Heat stroke

Graft versus host disease

• Excessive generation of thrombin is triggered by thromboplastin release (endothelial cells, placenta, leukemic cells [promyelocytes or monoblasts], tumors).

• Simultaneous enzymatic conversion of fibrinogen to fibrin occurs.

• Plasmin generation simultaneously degrades fibrinogen/fibrin into FDPs; excess FDPs are formed.

• FDPs have affinity for fibrin monomers but fail to polymerize properly; excess FDPs have an anticoagulant effect.

• Plasmin causes inactivation of factors V VIII, XI, and XII.

• Hemorrhage occurs as soluble fibrin monomers are formed; platelets are inactivated and clotting factors are inactivated as both are coated by the soluble monomers.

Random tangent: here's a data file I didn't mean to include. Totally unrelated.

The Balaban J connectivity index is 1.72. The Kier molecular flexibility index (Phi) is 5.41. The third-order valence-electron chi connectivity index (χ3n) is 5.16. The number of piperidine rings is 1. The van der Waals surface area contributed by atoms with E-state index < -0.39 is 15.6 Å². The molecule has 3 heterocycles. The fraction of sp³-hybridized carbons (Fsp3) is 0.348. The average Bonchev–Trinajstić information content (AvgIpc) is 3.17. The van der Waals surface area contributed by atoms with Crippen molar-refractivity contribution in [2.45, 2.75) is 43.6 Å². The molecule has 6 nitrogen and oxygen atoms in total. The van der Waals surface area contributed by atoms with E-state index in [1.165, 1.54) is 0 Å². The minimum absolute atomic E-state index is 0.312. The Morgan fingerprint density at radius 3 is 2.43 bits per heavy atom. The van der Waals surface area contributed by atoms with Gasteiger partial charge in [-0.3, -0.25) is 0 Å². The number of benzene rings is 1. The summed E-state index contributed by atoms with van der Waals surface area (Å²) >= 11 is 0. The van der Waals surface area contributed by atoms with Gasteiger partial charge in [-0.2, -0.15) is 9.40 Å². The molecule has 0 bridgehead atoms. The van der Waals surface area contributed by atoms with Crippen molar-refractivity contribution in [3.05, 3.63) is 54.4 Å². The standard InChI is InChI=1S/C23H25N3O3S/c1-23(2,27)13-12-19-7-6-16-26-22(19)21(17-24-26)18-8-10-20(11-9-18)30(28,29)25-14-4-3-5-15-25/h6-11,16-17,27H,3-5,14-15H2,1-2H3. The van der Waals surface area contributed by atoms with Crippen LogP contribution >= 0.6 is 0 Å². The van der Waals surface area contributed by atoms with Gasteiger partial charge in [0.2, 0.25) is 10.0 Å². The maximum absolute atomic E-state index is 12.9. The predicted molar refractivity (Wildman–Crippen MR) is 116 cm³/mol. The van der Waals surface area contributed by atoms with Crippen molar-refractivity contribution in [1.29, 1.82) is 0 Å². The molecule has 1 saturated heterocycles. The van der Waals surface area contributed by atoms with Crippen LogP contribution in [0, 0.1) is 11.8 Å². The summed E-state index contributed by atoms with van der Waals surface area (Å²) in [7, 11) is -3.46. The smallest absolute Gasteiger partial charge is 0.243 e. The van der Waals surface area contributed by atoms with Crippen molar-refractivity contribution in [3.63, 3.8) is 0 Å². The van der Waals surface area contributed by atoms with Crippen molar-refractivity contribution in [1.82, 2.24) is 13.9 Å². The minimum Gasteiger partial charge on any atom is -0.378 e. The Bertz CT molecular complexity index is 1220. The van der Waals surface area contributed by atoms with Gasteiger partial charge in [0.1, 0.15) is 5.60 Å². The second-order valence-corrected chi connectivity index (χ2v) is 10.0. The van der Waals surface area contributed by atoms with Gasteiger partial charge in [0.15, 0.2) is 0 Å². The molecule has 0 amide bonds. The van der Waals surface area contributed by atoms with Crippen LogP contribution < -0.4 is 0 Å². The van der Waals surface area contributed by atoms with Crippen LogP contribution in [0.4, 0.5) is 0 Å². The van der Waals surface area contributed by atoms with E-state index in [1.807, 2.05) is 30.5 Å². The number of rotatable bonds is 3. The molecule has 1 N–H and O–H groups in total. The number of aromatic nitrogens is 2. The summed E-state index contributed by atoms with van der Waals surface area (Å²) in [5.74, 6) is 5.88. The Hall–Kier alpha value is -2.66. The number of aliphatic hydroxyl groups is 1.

• Clots that are formed are not stable.

Although the body attempts to minimize damage once a DIC event occurs, the physiological inhibitors protein C, protein S, and thrombomodulin are each inactivated. A disorder related to DIC is primary fibri-nolysis: activation of plasmin within the circulation by sources other than thrombin activation. In this rare condition, plasmin acts on fibrinogen and fibrin indiscriminately, therefore hemorrhage is inevitable. Since

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